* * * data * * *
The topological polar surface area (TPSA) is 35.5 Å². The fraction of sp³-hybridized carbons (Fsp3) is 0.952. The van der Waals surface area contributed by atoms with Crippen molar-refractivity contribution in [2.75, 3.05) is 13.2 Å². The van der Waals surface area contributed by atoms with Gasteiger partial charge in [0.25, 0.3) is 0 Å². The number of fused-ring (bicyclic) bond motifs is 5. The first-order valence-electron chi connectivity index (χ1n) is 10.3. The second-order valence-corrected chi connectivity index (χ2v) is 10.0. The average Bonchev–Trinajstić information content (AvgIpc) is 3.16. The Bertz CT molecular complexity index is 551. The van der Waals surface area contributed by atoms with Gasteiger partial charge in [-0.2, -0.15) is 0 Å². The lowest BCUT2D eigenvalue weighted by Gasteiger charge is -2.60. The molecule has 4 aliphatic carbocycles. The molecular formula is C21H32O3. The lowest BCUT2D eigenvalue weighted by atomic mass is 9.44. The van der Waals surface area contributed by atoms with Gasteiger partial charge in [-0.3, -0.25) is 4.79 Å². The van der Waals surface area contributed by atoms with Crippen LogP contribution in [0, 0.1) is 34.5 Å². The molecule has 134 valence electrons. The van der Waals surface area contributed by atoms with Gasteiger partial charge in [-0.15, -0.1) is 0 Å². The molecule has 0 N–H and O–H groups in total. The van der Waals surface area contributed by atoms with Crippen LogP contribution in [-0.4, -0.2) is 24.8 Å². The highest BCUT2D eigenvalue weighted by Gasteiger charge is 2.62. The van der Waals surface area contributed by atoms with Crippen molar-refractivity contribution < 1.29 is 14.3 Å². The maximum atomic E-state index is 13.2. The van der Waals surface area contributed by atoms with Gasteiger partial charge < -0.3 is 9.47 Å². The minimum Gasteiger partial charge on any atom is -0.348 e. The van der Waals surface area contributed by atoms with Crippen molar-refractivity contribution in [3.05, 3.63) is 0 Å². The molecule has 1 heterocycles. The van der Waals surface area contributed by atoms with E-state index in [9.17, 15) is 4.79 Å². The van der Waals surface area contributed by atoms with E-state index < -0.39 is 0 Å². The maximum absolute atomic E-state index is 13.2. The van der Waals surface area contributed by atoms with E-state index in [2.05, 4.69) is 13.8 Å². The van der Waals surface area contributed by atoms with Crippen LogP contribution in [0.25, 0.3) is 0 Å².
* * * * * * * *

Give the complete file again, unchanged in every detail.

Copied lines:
The topological polar surface area (TPSA) is 35.5 Å². The fraction of sp³-hybridized carbons (Fsp3) is 0.952. The van der Waals surface area contributed by atoms with Crippen molar-refractivity contribution in [2.75, 3.05) is 13.2 Å². The van der Waals surface area contributed by atoms with Gasteiger partial charge in [0.25, 0.3) is 0 Å². The number of fused-ring (bicyclic) bond motifs is 5. The first-order valence-electron chi connectivity index (χ1n) is 10.3. The second-order valence-corrected chi connectivity index (χ2v) is 10.0. The average Bonchev–Trinajstić information content (AvgIpc) is 3.16. The Bertz CT molecular complexity index is 551. The van der Waals surface area contributed by atoms with Gasteiger partial charge in [-0.2, -0.15) is 0 Å². The lowest BCUT2D eigenvalue weighted by Gasteiger charge is -2.60. The molecule has 4 aliphatic carbocycles. The molecular formula is C21H32O3. The lowest BCUT2D eigenvalue weighted by atomic mass is 9.44. The van der Waals surface area contributed by atoms with Gasteiger partial charge in [-0.3, -0.25) is 4.79 Å². The van der Waals surface area contributed by atoms with Crippen LogP contribution in [0, 0.1) is 34.5 Å². The molecule has 134 valence electrons. The van der Waals surface area contributed by atoms with Gasteiger partial charge in [-0.15, -0.1) is 0 Å². The molecule has 0 N–H and O–H groups in total. The van der Waals surface area contributed by atoms with Crippen LogP contribution in [-0.4, -0.2) is 24.8 Å². The highest BCUT2D eigenvalue weighted by Gasteiger charge is 2.62. The van der Waals surface area contributed by atoms with Crippen molar-refractivity contribution < 1.29 is 14.3 Å². The maximum atomic E-state index is 13.2. The van der Waals surface area contributed by atoms with Gasteiger partial charge < -0.3 is 9.47 Å². The minimum Gasteiger partial charge on any atom is -0.348 e. The van der Waals surface area contributed by atoms with Crippen molar-refractivity contribution in [3.05, 3.63) is 0 Å². The molecule has 1 heterocycles. The van der Waals surface area contributed by atoms with E-state index in [9.17, 15) is 4.79 Å². The van der Waals surface area contributed by atoms with E-state index < -0.39 is 0 Å². The maximum absolute atomic E-state index is 13.2. The van der Waals surface area contributed by atoms with E-state index in [2.05, 4.69) is 13.8 Å². The van der Waals surface area contributed by atoms with Crippen LogP contribution in [0.25, 0.3) is 0 Å².